It is troubling that in 2016 that an individual in need of mental health services might suffer for their race. It is especially upsetting when you take into consideration that “according to the Health and Human Services Office of Minority Health, African Americans are 20% more likely to experience serious mental health problems than the general population.” [2] It is important, as professionals, that we strive to give the same quality of care to all those who seek our services. It is equally important for people of color who are seeking mental health services to advocate for themselves as they seek treatment for themselves. Learn more about self advocacy at NAMI.org. For more on Racial Disparities in Mental Health Treatment visit SocialWork at Simmons’ blog

* You will have to forgive me using an old friend as the source of my material, he also happens to be one of the most-read authors on civil liberties on the internet!

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Love and control

Some things in life are mutually exclusive; control and love are two of those things. Love is surrendering to faith in the unknowable and belief in the good that resides within us all. We fool ourselves into thinking that when we have the upper hand we have security. You can control yourself, but try to control another person or a situation and you will find that you have nothing. Love is not the absence of fear, but the knowledge that there is something greater that can be found in trust.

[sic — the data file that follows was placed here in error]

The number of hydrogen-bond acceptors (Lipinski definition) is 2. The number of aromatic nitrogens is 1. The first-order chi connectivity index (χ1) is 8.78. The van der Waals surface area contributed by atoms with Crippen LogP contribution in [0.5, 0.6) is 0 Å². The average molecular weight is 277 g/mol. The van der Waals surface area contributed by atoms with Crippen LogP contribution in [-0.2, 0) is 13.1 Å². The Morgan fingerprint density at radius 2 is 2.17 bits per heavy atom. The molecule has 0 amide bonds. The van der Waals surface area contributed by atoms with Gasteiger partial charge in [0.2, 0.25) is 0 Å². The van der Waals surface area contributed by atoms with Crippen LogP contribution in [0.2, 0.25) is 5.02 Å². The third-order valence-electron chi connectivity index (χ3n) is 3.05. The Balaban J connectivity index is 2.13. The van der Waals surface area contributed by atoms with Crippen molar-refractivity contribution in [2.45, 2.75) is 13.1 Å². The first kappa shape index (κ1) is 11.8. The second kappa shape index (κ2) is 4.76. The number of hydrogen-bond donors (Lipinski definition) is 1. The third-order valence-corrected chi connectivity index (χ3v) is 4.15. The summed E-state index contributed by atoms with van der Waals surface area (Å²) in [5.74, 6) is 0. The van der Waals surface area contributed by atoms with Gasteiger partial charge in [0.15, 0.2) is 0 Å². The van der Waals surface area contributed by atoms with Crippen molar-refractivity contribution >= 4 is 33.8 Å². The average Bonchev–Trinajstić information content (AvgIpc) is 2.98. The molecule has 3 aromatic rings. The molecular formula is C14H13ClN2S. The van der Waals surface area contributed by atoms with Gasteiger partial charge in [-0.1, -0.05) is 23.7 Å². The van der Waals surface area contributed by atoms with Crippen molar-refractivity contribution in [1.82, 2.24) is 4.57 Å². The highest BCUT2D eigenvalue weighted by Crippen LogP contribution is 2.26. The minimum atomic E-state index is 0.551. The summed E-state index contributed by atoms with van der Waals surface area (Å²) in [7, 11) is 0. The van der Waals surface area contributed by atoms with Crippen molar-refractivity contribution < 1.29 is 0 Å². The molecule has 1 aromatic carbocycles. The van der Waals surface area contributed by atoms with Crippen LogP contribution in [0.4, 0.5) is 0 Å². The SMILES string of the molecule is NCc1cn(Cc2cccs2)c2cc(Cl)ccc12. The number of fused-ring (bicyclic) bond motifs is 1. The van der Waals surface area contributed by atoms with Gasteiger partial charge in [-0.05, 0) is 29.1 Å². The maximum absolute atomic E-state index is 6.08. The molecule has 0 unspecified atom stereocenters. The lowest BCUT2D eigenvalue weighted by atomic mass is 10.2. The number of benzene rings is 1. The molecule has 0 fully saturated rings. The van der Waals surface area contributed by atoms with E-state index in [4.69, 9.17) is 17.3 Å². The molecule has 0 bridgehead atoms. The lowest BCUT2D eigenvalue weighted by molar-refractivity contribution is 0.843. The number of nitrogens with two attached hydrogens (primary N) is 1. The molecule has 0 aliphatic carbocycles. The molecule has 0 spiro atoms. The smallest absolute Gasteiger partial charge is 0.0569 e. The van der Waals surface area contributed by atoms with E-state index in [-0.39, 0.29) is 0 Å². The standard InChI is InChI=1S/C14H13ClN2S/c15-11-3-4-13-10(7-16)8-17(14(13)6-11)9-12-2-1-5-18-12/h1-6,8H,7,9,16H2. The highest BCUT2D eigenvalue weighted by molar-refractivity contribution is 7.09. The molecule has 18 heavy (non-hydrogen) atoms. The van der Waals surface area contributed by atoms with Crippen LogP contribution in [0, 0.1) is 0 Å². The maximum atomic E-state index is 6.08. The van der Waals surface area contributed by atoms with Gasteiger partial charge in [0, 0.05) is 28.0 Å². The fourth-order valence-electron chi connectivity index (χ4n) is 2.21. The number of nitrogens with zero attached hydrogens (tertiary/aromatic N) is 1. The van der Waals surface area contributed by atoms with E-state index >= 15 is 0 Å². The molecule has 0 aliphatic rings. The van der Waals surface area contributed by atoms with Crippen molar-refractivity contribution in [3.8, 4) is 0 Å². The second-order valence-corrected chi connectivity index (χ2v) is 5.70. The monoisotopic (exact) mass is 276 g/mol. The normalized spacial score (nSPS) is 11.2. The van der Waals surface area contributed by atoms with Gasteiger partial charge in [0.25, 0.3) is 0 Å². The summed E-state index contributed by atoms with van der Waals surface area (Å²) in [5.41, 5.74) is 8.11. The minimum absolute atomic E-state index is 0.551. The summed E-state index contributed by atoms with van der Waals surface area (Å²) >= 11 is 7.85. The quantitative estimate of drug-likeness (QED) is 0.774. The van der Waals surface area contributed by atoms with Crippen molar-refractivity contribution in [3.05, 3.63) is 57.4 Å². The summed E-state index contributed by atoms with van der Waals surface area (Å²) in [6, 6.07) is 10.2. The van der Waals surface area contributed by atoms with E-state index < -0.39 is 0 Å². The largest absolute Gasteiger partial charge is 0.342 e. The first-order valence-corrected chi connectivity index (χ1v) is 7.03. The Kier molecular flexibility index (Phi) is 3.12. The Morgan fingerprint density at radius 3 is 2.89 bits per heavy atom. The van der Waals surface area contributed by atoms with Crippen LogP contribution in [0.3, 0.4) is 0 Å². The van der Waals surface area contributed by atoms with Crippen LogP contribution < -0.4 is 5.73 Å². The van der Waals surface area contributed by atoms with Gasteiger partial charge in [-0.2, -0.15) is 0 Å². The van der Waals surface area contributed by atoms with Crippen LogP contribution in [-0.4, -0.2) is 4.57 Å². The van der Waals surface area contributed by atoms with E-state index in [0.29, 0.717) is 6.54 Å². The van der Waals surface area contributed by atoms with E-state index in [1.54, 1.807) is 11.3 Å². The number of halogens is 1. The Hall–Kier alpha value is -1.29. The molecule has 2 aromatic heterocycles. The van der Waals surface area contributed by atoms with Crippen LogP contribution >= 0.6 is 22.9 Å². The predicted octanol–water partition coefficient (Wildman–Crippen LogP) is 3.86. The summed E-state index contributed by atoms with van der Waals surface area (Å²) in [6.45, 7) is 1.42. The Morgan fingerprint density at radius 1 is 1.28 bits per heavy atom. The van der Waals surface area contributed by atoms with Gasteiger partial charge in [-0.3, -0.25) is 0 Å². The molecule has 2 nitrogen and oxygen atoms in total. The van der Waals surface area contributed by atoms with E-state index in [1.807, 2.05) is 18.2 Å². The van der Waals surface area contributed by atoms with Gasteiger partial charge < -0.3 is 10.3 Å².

-Sea

© 2010 Stacey E. Aldridge

What is Love Addiction

What is love addiction?

Very simply, love addiction is an addiction to the feeling of being “in love”. I think that in one sense, this cheapens the word “love” and often when talking about it I put the word love in parentheses. The feeling associated with “in love” is often just the high of a new infatuation. An article in the Huffington Post, is most accurately titled “Falling in Love Affects Brain Much Like Addiction, Scientists Say”. I think it should be the opposite really, drugs affect the brain much like love. The article says: “Intense passionate love uses the same system in the brain that gets activated when a person is addicted to drugs,” said study co-author Arthur Aron, a psychologist at the State University of New York at Stony Brook.”